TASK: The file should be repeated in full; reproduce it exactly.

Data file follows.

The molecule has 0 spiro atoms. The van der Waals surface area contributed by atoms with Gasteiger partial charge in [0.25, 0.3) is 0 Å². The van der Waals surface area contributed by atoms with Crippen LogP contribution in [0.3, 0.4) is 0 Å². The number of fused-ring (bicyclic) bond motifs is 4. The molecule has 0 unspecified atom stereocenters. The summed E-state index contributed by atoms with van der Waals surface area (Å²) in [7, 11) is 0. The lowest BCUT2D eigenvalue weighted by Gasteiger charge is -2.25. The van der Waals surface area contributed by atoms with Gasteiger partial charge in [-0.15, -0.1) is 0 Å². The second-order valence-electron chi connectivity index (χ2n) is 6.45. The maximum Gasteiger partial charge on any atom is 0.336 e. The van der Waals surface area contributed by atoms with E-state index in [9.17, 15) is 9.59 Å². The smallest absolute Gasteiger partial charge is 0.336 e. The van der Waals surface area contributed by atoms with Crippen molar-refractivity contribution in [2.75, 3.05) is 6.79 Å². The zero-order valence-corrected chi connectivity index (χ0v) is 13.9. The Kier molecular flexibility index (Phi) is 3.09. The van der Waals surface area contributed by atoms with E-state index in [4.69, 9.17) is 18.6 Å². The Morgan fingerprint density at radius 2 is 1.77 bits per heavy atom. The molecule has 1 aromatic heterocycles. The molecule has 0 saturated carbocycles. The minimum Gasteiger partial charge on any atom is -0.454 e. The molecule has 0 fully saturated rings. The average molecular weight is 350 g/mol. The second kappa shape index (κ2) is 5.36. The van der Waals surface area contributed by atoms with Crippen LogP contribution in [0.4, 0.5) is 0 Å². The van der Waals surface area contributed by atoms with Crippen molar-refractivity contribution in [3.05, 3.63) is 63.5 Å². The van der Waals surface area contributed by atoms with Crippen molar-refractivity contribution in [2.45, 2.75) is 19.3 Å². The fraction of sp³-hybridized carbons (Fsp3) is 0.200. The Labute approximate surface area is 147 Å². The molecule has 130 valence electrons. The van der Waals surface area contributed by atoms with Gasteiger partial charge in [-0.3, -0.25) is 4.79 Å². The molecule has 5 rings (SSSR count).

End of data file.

The molecule has 0 spiro atoms. The van der Waals surface area contributed by atoms with Gasteiger partial charge in [0.25, 0.3) is 0 Å². The van der Waals surface area contributed by atoms with Crippen LogP contribution in [0.3, 0.4) is 0 Å². The number of fused-ring (bicyclic) bond motifs is 4. The molecule has 0 unspecified atom stereocenters. The summed E-state index contributed by atoms with van der Waals surface area (Å²) in [7, 11) is 0. The lowest BCUT2D eigenvalue weighted by Gasteiger charge is -2.25. The van der Waals surface area contributed by atoms with Gasteiger partial charge in [-0.15, -0.1) is 0 Å². The second-order valence-electron chi connectivity index (χ2n) is 6.45. The maximum Gasteiger partial charge on any atom is 0.336 e. The van der Waals surface area contributed by atoms with E-state index in [9.17, 15) is 9.59 Å². The smallest absolute Gasteiger partial charge is 0.336 e. The van der Waals surface area contributed by atoms with Crippen molar-refractivity contribution in [2.75, 3.05) is 6.79 Å². The zero-order valence-corrected chi connectivity index (χ0v) is 13.9. The Kier molecular flexibility index (Phi) is 3.09. The van der Waals surface area contributed by atoms with E-state index in [4.69, 9.17) is 18.6 Å². The Morgan fingerprint density at radius 2 is 1.77 bits per heavy atom. The molecule has 1 aromatic heterocycles. The molecule has 0 saturated carbocycles. The minimum Gasteiger partial charge on any atom is -0.454 e. The molecule has 0 fully saturated rings. The average molecular weight is 350 g/mol. The second kappa shape index (κ2) is 5.36. The van der Waals surface area contributed by atoms with Crippen LogP contribution in [0.4, 0.5) is 0 Å². The van der Waals surface area contributed by atoms with Crippen molar-refractivity contribution in [3.05, 3.63) is 63.5 Å². The van der Waals surface area contributed by atoms with Crippen molar-refractivity contribution in [2.45, 2.75) is 19.3 Å². The fraction of sp³-hybridized carbons (Fsp3) is 0.200. The Labute approximate surface area is 147 Å². The molecule has 130 valence electrons. The van der Waals surface area contributed by atoms with Gasteiger partial charge in [-0.3, -0.25) is 4.79 Å². The molecule has 5 rings (SSSR count).